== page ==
There follows two more shots in which Forman once again drives home the profound loss of patriarchal authority in this scene. The first is a cut back to the stage which simply reveals that the announcers have departed since the last time Forman showed them, sweating and despairing. They've left the crown on the floor, amidst the wreckage of the celebration, and Forman's tight closeup on the crown is a reminder of the origination for this chaos, as well as a stand-in for the absent male presence on the stage. The second shot is another visit to the area outside the women's bathroom upstairs, where all the gathering forces of the firemen prove insufficient to coax any of the women back outside. The result is a pile-up of would-be authoritative figures outside the door, helpless to do anything other than amass themselves in an ultimately meaningless array. It's here that the firemen will, during a gap in the din, soon hear the telltale whining of a siren that calls them to action in order to fight a fire which is, ostensibly, their whole reason for being in the first place, and at which they prove to be as inept as they are at staging a beauty contest or planning a party.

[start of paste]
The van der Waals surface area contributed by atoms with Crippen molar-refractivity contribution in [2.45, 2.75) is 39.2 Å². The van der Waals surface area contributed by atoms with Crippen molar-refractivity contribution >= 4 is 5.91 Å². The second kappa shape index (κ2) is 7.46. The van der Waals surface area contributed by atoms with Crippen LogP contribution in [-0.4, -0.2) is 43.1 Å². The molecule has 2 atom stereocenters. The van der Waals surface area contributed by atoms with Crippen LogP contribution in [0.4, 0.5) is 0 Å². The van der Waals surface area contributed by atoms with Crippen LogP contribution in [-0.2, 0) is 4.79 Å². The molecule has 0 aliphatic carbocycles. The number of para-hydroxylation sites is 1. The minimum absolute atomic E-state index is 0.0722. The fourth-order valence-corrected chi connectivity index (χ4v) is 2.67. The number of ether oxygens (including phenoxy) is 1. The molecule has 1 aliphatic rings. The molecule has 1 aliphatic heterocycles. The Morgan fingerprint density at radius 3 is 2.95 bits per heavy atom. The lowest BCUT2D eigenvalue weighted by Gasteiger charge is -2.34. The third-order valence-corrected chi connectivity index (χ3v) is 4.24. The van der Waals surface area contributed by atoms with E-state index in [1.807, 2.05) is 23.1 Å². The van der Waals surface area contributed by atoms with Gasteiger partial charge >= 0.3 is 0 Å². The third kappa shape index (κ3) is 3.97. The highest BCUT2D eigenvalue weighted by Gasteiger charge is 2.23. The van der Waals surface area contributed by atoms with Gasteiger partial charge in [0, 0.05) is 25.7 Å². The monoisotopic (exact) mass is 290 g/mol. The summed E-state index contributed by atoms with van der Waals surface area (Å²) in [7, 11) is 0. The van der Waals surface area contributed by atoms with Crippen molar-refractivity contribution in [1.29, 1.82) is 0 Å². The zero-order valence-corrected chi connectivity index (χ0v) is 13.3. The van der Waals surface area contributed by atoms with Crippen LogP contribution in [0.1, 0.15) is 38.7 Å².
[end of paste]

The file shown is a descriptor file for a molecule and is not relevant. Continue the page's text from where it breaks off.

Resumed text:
The final two shots highlighted here economically convey the essence of the scene, and of Forman's approach to this material. The shot of the crowd gathering together resolves the chaos of the preceding scene into a new sense of community, one forged from anarchic fun and destruction. Forman's wide view de-emphasizes the individual more than ever, melding each person into a whole crowd that fills almost every available inch of the screen. Just as the fleeing beauty contestants signaled the end of order as defined by the patriarchal, Communist firemen, the scene ends with the rioters crowning their own beauty queen instead, one selected from the mess of the crowd. The connotations of this moment are, in keeping with Forman's overall satirical viewpoint, somewhat ambiguous are the rioters coming together in a meaningful way, or simply replacing the old communal order with one of their own, that merely eliminates the role of the individual in different ways?